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Law Centres Network challenges Lord Chancellor over legal reforms

THE GOVERNMENT’S decision to change the provision of “vital” free legal advice services for people at risk of losing their home is unlawful, the High Court heard today.

The Law Centres Network (LCN), a national membership and co-ordinating body for law centres, is bringing a legal challenge against the Lord Chancellor — Justice Minister David Gauke — for decisions pressing ahead with reforms it claims are irrational and in breach of the Equality Act.

In written submissions, Jason Coppel QC warned that changes to civil legal aid services through the housing possession court duty schemes (HPCDS) will have a “significant impact” on centres.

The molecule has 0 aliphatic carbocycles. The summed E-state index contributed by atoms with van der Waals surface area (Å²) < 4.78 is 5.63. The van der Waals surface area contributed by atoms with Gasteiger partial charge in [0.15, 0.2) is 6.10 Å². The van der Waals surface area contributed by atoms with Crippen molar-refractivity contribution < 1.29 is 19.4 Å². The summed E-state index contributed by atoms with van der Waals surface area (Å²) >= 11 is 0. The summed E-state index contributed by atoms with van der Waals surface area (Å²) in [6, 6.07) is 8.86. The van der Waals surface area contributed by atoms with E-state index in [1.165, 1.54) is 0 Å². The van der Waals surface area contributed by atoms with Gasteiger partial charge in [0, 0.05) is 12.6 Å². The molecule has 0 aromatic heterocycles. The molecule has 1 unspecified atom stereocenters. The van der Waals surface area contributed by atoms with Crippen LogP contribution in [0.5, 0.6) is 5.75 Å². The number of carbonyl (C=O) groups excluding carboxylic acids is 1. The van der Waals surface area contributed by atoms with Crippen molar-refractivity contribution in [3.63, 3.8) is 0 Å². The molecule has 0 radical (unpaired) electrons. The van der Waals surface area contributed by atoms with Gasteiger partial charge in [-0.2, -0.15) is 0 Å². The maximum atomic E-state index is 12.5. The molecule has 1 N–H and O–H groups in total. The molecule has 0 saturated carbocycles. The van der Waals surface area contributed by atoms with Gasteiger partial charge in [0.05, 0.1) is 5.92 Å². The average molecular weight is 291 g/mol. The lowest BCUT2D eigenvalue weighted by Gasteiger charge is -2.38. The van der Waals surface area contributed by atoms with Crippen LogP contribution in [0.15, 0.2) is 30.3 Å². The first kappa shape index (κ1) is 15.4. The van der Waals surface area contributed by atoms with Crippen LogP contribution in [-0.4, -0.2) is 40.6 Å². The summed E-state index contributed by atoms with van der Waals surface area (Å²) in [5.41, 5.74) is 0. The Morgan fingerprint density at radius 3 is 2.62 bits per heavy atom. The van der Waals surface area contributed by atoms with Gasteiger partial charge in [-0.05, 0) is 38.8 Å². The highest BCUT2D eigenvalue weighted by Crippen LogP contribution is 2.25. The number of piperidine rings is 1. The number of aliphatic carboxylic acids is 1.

He said that “vulnerable individuals who are at risk of eviction from their homes and homelessness” relied on the schemes, based at courts dealing with housing repossessions, which provide “on-the-day, face-to-face legal advice, assistance and advocacy.”

The LCN say the changes have led to providers working across much larger geographical areas, with “a drastic reduction in the number of procurement areas from 113 to 47.” The result is fewer contracts, meaning many law centres will be unable to continue to provide HPCDS services.

They claim Mr Gauke made his decision “on the basis of highly questionable assumptions about ‘sustainability’ and has done so without any serious analysis of his decisions on law centres … and the vulnerable clients they represent.”

They also point out that 11 law centres have already closed as a result of 2012 cuts to legal aid, meaning “all centres have fewer staff and available funds than previously.”

The LCN said the current availability of legally aided housing advice was “shocking,” with the counties of Shropshire and Suffolk containing “not a single solicitor providing housing advice under a legal aid contract.”

The hearing continues.

 

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